Mediation is a voluntary process in which persons skilled in the techniques of mediation assist people to resolve conflicts in a consensual and orderly way. Through empowerment and acknowledgement, mediation helps the parties overcome obstacles to the resolution of their dispute. The dispute may bring the parties into conflict, but the process itself should only alleviate obstacles and difficulties and not add to them. The process is the responsibility of the mediators; the outcome is the responsibility of the parties. Mutual satisfaction of the parties is the goal of mediation.
Professional mediators have ethical duties and responsibilities. These extend to the profession, the general public and the individuals or agencies for whom they may provide services. This Code is intended to be complementary to and not a substitute for other codes of ethics/conduct which guide mediators who are also members of other professions or traditions. (see New Mexico ADR Procedures Act Link Below #15) It applies from the time of the initial contact with the disputing parties.
A. A mediator should not mediate when s/he does not have sufficient knowledge by training or experience of the mediation process.
B. If proceeding without sufficient knowledge of the subject matter may cause harm to the parties, the mediator may proceed only with the informed consent of the parties or with the assistance of an expert in the subject matter.
A mediator has a responsibility to obtain appropriate mediation training and to maintain and improve his/her professional skills.
3. Support of the Profession
A mediator should promote the profession and the process of mediation to the public. These efforts may include: educating the public concerning the value and use of mediation, acting as mentor in the development of new practitioners, teaching, writing, speaking and providing mediation services without fee where appropriate.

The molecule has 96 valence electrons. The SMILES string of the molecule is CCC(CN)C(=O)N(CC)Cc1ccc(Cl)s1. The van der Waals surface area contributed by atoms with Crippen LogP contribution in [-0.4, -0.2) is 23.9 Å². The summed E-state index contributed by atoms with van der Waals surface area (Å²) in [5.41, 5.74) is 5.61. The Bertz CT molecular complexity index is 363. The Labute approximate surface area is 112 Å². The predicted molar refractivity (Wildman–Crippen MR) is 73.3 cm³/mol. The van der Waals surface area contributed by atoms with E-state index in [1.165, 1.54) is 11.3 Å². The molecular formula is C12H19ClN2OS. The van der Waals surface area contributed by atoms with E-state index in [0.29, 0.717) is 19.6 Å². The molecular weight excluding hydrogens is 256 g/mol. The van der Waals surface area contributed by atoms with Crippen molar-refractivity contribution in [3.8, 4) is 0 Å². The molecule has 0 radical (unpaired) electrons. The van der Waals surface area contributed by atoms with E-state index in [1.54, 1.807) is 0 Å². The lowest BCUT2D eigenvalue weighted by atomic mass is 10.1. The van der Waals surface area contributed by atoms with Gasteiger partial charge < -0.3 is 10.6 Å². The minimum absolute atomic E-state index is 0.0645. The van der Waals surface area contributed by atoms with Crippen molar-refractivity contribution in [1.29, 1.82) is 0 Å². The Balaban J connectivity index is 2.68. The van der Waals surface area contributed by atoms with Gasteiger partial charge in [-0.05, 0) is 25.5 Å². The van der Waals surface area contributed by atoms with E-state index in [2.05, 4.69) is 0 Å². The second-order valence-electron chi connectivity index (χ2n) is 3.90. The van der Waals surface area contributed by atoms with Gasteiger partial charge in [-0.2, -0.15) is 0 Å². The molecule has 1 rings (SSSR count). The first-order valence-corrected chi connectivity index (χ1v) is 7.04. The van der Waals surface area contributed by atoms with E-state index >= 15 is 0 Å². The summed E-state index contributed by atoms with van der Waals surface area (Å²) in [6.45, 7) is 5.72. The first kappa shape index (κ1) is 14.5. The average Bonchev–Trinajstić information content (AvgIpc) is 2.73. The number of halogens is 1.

A. Neutrality and impartiality: It may not be possible for a mediator to feel completely neutral in a dispute. However, the mediator should, during the performance of professional services, act impartially towards all involved parties.
B. Definition: Impartiality, in word or action means: i) freedom from bias or favoritism, ii) a commitment to aid all parties equally in reaching a mutually satisfactory agreement, and iii) that a mediator will not play an adversarial role in the process of dispute resolution.
A. Importance of privacy: Privacy is essential to establishing the trust of the disputants in both the mediator and the process.
B. Maintaining privacy: Information received by a mediator in private cannot be revealed to anyone outside of the mediation unless both parties consent. Private information received in caucus cannot be revealed in joint session without prior permission from the party from whom the information was received.
C. Future adversarial proceedings: Mediators should obtain agreement from participants that information divulged in the process of mediation cannot be used by the parties in future proceedings. S/he will refuse to voluntarily testify in any subsequent court proceedings, and will resist to the best of his/her ability the subpoena of either his/her notes or person.
D. Exceptions to privacy provisions: Where a mediator knows or has a reasonable suspicion that a child is an abused or neglected child within the meaning of 32A- 4-2, s/he must inform the authorities described in that statute of that knowledge or suspicion. ii) Where a mediator knows or has reason to believe a crime has been or will be committed, the mediator may need to inform the appropriate person or authority. iii) Where a mediator knows or has a reasonable suspicion that a party intends to commit suicide, a. s/he should make the party aware of the community resources available; and b. s/he may inform his/her supervisor, clinical supervisor or representative of the ethical body of his/her organization of that knowledge or suspicion and where a minor is involved, s/he should also inform the child’s parents of that knowledge or suspicion. iv) When the mediator reports information under this section, s/he should inform the parties. v) Courtordered mediations may operate with different provisions regarding privacy.
6. Responsibilities of Mediator and Parties
A. The parties: The decision to mediate rests with the parties except where mediation is mandated by legislation, court order or contract.